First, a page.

Looking in the (Cultural) Mirror...

- english gareth lock safety culture Dec 22, 2015

Today I attended an international cultural awareness programme at Abbey Communication - the key aim wasn't to specifically raise my awareness about international cultures, indeed we didn't cover much in terms of international cultures, but to allow me to understand my own culture and how that was internalised. This may sound a little odd, but let me explain.

Humans are very poor at determining absolutes, be that temperature, performance, behaviours, or skills or many other metrics - rather we use benchmarks to provide a comparison against. Those benchmarks might be against a set of written or published standards, or against the team performance, or most often, against our own views or biases of what is right or wrong. We judge without realising it. I have previously covered System 1 and System 2 thinking - cultural judgement is part of that System 1 make-up.

So, if we are to undertake a comparison, we must first understand our own culture and biases, something that I doubt many of us actually understand. Prior to the class the attendees undertook an assessment against Trompenaars and Hampden-Turner model of "7 Dimensions of Culture" published in this book - Riding the Waves of Culture and this was discussed in the class. A summary of the model is below.

Trompenaars and Hampden-Turner developed the model after spending 10 years researching the preferences and values of people in dozens of cultures around the world. As part of this, they sent questionnaires to more than 46,000 managers in 40 countries.

They found that people from different cultures aren't just randomly different from one another; they differ in very specific, even predictable, ways. This is because each culture has its own way of thinking, its own values and beliefs, and different preferences placed on a variety of different factors.

Trompenaars and Hampden-Turner concluded that what distinguishes people from one culture compared with another is where these preferences fall in one of the following seven dimensions:

  1. Universalism versus particularism.
  2. Individualism versus communitarianism.
  3. Specific versus diffuse.
  4. Neutral versus emotional.
  5. Achievement versus ascription.
  6. Sequential time versus synchronous time.
  7. Internal direction versus outer direction.

(Background Link) - video explaining it here too

Unless we understand our own baseline culture and what makes us 'tick', we will be unable to understand the differences and the implications that this leads to, in terms of our relationships with other individuals or organisations. As a consequence, conflict, poor performance and conflict is likely. That doesn't mean each side needs to adopt the other side's culture - this would be a failure as it would appear to be a 'fraud' - but rather understand where the middle ground is and work towards a long-term resolution. In some cases, it might not be possible to reach a middle ground, and in that case a decision about the future of the venture needs to be made.

The course and assessment taught me where my spread on the continuum of each dimension lay. Fortunately, the results weren't that surprising which means I am relatively culturally aware. However, I would put that down to the multiple and diverse cultures I have been exposed to in the military, diving incident research and more recently, the Oil and Gas industry where on one rig there were 26 different nationalities amongst the crew.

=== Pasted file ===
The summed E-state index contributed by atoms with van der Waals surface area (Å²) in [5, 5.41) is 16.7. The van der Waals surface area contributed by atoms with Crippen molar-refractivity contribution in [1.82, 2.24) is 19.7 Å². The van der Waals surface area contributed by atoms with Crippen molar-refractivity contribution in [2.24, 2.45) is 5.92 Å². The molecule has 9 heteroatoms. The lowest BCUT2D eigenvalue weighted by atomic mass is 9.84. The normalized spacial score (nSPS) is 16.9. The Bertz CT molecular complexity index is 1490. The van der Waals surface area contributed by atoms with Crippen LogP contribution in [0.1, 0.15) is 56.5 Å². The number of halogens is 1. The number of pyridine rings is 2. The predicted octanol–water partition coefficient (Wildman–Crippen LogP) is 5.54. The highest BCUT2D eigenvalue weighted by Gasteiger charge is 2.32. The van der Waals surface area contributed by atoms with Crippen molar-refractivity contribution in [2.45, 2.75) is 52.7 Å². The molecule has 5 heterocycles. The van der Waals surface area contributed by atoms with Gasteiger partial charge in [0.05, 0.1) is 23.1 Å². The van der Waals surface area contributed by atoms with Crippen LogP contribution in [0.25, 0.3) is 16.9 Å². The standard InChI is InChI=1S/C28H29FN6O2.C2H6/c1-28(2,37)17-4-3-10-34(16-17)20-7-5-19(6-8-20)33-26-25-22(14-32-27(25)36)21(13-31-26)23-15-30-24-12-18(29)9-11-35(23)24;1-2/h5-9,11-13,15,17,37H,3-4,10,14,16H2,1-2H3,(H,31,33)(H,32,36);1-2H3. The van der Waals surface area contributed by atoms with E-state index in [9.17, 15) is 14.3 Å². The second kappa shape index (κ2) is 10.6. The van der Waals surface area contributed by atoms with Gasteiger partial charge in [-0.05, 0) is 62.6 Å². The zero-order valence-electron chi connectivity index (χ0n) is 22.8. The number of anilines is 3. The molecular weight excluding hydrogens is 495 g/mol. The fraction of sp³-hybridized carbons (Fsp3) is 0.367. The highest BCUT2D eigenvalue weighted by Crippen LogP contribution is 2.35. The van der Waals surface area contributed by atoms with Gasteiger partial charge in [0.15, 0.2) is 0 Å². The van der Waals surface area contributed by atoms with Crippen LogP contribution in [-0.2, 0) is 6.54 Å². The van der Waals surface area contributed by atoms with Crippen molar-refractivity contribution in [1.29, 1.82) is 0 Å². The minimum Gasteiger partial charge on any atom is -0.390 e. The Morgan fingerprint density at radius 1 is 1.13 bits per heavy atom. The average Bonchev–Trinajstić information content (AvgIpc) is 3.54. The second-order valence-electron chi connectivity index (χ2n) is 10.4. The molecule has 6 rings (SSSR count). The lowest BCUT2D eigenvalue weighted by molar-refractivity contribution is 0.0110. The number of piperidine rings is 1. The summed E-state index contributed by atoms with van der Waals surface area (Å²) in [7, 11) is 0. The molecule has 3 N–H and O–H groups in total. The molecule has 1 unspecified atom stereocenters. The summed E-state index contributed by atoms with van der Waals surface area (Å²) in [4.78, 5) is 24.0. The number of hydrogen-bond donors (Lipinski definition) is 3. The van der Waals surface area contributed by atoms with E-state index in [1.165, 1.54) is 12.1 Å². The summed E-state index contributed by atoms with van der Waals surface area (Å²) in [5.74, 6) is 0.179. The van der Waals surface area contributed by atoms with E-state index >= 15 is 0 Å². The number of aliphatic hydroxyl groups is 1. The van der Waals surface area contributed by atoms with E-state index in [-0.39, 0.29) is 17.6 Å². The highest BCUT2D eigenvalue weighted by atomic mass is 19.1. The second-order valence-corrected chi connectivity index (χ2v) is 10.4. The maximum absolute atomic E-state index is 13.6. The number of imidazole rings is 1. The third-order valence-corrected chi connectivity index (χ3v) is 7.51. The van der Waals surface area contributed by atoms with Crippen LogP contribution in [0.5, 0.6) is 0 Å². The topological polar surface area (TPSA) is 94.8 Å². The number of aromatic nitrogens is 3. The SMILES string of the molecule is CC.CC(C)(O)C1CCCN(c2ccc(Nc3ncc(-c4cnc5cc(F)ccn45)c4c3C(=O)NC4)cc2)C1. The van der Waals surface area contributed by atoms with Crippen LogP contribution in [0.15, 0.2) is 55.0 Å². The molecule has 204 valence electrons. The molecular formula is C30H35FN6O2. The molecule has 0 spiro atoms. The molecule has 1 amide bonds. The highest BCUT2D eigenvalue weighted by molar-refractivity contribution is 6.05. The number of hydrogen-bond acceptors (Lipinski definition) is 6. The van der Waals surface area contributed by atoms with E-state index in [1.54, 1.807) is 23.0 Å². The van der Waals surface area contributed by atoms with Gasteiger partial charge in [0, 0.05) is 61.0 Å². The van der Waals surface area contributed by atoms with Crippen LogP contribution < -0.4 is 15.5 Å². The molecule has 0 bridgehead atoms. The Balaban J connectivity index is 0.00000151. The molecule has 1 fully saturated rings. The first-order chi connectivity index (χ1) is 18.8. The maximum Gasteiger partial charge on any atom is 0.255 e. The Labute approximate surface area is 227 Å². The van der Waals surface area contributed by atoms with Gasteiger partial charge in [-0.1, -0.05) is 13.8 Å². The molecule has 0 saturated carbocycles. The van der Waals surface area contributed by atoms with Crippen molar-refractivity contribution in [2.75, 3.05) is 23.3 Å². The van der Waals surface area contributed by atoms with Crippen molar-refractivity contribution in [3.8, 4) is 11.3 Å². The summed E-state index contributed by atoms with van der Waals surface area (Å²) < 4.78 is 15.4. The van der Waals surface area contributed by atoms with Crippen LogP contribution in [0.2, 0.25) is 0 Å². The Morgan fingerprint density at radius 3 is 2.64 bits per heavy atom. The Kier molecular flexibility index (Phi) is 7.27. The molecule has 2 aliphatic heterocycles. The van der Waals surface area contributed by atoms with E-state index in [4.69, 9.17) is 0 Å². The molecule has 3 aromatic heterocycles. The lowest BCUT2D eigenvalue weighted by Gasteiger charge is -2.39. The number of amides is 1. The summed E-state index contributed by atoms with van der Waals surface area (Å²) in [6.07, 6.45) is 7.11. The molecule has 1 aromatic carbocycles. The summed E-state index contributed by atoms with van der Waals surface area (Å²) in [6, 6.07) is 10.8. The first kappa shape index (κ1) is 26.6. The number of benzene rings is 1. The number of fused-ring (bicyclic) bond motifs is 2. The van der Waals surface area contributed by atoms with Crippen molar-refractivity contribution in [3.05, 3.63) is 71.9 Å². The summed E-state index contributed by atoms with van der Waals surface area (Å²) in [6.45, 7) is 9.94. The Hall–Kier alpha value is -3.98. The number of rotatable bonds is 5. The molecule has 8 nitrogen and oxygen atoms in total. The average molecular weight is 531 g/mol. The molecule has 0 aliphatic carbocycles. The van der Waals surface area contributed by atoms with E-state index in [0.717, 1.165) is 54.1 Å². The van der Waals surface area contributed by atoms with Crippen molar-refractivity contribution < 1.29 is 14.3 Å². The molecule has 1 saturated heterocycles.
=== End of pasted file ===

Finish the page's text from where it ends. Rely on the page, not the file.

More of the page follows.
I will be shortly presenting at the International Association of Drilling Contractors Human Factors conference in Houston on the challenges faced in delivering Well Operations Crew Resource Management (WOCRM) and some of the themes from this training will be raised there [presented report here].

Many organisations say that cultural differences need to be recognised when undertaking operations or training interventions. However, I doubt many actually understand what that means in order to achieve success. To be a high performing team, we need to recognise our own cultural baseline against the dimensions above, and only then can we improve our own cultural competence. This improvement can be achieved by going through the following steps (the 4Rs from Trompenaars and Hampden-Turner):

Recognition: what is the dilemma?

Respect: There's a dilemma, and both sides have legitimate opinions.

Reconciliation: the art of coming to some sort of agreement;

Realisation: actually translating it into actual behavior.

In our modern multi-cultural societies and work environments, we are nearly always going to encounter differences due to culture, even within the same nation or company. Those differences may appear to be massive and unsurmountable in some cases. However, by understanding the other side's view of the world, in effect viewing the world through their lens and comparing it to our own biases, we have a better chance of achieving the goals, be that increased business, improved teamwork, improved communications, or improved safety, or in some cases decided that it will not work and ending the venture before tensions are too high.

If you are interested in learning more about this training course and thereby improving your own or organisation's cultural competence, please contact Alex at Abbey Communication. It is a course which I believe everyone involved in multi-cultural environments should be exposed to.


Gareth Lock is the owner of The Human Diver, a niche company focused on educating and developing divers, instructors and related teams to be high-performing. If you'd like to deepen your diving experience, consider taking the online introduction course which will change your attitude towards diving because safety is your perception, visit the website.